Will Klout ever let you go?

In November 2011, I quit Klout. Totally and completely. Not only did I close the account, but also I cancelled permissions to allow Klout to connect to each of the online social places to which I’d previously given it permission. That included manually removing permissions from Twitter, Facebook, Google+, LinkedIn, Foursquare and others I can’t recall.

Now and again, I checked to be sure I wasn’t on Klout: if I went to www.klout.com/jangles, I’d get a 404 error.

Precisely what I’d expect when Klout had told me last November “You will be removed from Klout.com within 24-48 hours” as noted in the screenshot above of the confirmation message I got once I’d done the terminating click.

Today, I decided to sign up again. Notwithstanding my scepticism about Klout’s business model – an opinion largely unchanged since I wrote about it last year – I wanted to see for myself what all the new stuff Klout rolled out earlier this week was about. You can’t really do that unless you’re in the system.

It’s also partly spurred by discussions between Shel Holtz and I in recent episodes of our weekly podcast in which we’ve discussed matters like recruiters specifying a certain Klout score as a desired candidate attribute, something Salesforce.com did recently; and taking this recruiting notion a stage further to look at the context of someone’s score rather than the score itself as Andrew Grill, CEO of Klout competitor Kred, argues.

So I go to Klout.com to sign up again – and discover that my account is actually still there, just “disabled.”

“This account is currently disabled,” the popup message says when I click on the ‘Sign in with Twitter’ button and give Klout permission to log in to my Twitter account.

So much for saying “You will be removed from Klout.com within 24-48 hours” nine months ago, Klout.

If I now go to www.klout.com/jangles, I get a redirect to Facebook with a request to install a Klout app there. I don’t think so.

The popup text continues, “If you believe you’re seeing this message in error, please write contact@klout.com.” No, I now have no desire nor interest to communicate with Klout.

If I want to get to know what Klout is up to, I’m quite comfortable reading the opinions and words of wisdom of friends and colleagues in America who use this service. Meanwhile, I’m quite happy with Kred and PeerIndex.

Why on earth would I give Klout any trust at all?

[Later:] I had a brainwave and created the perfect theme song for Klout. Go ahead, give it a whirl.

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Neville Hobson

Social Strategist, Communicator, Writer, and Podcaster with a curiosity for tech and how people use it. Believer in an Internet for everyone. Early adopter (and leaver) and experimenter with social media. Occasional test pilot of shiny new objects. Avid tea drinker.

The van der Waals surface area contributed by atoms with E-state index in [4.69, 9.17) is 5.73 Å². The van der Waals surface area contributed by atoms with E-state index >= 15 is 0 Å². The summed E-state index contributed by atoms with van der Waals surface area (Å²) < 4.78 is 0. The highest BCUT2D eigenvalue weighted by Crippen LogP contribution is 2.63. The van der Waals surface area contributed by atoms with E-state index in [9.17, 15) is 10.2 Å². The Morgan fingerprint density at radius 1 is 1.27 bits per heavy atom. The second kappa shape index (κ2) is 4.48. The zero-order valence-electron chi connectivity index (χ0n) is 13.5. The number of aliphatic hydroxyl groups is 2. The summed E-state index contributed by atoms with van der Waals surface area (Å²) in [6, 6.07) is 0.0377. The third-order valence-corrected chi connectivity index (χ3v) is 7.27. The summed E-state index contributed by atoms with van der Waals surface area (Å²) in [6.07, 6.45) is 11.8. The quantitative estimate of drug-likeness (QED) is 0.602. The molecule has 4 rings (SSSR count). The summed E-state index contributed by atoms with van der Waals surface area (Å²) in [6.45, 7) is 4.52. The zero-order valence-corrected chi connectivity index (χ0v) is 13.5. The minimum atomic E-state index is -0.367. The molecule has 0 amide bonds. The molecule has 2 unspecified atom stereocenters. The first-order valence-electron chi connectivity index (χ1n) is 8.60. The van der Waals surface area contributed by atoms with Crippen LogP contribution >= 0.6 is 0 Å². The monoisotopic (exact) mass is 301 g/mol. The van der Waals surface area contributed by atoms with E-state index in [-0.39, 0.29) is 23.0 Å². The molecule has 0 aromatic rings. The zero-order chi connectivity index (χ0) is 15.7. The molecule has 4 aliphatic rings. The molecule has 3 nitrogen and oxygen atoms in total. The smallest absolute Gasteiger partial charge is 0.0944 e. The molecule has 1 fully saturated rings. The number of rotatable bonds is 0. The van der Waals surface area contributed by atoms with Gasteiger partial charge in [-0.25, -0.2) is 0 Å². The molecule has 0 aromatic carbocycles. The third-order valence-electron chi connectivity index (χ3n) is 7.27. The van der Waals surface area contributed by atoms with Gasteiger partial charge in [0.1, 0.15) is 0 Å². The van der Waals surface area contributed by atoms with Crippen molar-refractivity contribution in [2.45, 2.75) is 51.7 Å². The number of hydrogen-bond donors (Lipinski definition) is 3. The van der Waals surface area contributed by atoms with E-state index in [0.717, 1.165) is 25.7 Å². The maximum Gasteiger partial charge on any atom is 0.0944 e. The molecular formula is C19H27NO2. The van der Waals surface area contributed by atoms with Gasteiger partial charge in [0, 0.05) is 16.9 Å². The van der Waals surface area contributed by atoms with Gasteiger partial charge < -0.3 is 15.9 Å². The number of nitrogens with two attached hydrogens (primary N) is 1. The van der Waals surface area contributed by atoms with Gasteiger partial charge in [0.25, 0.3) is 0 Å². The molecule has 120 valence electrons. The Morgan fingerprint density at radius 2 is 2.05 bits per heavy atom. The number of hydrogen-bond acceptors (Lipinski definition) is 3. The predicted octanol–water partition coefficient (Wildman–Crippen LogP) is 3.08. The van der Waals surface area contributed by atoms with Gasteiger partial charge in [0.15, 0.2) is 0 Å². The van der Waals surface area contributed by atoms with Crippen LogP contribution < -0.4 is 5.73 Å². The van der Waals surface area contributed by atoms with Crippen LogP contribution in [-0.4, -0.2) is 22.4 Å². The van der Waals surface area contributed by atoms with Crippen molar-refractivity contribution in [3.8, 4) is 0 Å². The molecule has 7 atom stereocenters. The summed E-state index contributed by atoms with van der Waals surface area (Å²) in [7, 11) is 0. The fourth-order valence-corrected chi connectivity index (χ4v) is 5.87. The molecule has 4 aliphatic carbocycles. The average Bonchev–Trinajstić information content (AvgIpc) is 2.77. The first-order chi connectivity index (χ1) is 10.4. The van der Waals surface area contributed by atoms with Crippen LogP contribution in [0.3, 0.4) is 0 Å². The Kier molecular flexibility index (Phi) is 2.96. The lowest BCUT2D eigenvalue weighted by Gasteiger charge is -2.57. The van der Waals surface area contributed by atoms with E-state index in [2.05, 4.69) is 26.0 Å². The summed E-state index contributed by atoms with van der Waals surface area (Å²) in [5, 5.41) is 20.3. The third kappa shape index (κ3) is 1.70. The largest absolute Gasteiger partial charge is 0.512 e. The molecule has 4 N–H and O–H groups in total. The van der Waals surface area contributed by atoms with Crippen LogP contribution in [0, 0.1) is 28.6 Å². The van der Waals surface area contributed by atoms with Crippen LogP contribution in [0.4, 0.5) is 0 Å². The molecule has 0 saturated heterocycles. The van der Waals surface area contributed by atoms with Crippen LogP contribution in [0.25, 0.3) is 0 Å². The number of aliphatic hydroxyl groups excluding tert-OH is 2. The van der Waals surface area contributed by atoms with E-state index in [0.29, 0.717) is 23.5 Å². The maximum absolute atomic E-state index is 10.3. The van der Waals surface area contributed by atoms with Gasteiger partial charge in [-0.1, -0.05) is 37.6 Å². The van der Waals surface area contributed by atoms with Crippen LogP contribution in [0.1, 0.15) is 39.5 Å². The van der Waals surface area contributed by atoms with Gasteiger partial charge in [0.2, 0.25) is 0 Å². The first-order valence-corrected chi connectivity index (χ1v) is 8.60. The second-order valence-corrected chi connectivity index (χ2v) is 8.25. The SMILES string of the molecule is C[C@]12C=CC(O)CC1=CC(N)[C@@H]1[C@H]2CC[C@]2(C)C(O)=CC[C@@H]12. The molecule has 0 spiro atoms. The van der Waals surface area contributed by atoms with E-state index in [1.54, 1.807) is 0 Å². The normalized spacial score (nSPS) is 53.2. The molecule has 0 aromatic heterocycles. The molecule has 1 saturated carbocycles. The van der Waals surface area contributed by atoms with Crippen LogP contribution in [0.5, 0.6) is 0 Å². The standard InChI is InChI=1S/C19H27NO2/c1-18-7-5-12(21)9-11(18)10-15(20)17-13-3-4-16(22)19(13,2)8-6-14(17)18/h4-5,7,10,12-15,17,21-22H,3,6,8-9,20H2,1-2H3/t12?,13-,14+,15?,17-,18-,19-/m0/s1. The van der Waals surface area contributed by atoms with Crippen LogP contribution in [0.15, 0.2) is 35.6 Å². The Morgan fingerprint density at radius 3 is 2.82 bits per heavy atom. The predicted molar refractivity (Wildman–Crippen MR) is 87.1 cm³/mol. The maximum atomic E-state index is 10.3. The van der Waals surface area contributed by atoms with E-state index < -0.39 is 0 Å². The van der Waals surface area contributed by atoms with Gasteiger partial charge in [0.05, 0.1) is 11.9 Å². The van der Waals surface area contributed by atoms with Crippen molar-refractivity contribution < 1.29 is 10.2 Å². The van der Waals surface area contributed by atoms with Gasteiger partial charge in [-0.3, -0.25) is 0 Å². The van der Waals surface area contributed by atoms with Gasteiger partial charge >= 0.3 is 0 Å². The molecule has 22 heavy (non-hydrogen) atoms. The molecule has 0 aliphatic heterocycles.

1. Sean Carlos

    Neville, I suspect what we really have here is a “communications opportunity”. As the 3 better known social capital scoring services work on an opt-out rather than opt-in basis, they need to track somewhere that a user, in this case the twitter username “jangles”, has opted-out of their service (only recently possible w/ PeerIndex, not yet possible with Kred which only allows you to hide an account). Thus Klout will probably still track minimal information on “jangles” in their database: e.g. twitter username, date of deletion request, perhaps request IP. I assume that what you see when you try to login to a “deleted” account is a not so well thought out message written by a poor programmer slaving away somewhere in the world. Programmers are well versed in speaking with computers, less so with people. From a user point of view, the account probably has been deleted. Internally the account has probably been flagged as disabled (and one would expect that non-essential data deleted), otherwise Klout would automatically opt you in again.

  2. Zero trust. | NevilleHobson.eu

    […] Will Klout ever let you go? In November 2011, I quit Klout. Totally and completely. Not only did I close the account, but also I cancelled permissions to allow Klout to connect to each of the online social places to which I’d pr… […]

  3. Maggie McGary

    Same thing happened to me, except I didn’t even get the “this account currently disabled” message–just a prompt to connect to the Facebook app, and there was my account.

  4. twofourseven

    Great piece, I checked that I had been removed, and then, out of the blue I got a request to join from somebody I trust on FB. I tried to delete the app from FB and it just redirected me to Klout, which duly started the process of signing me up. No, No, No.

  5. Sorry Klout, but You Can’t Polish a Turd « FutureComms

    […] Neville Hobson wrote about how, going through the same thought process as me, he went to re-sign up only to find that despite unlinking everything ten months ago, his account was just ‘disabled’ rather than deleted. WTF? “Why on earth would I give Klout any trust at all?”, he says in a post entitled ‘Will Klout Ever Let You Go?’ […]

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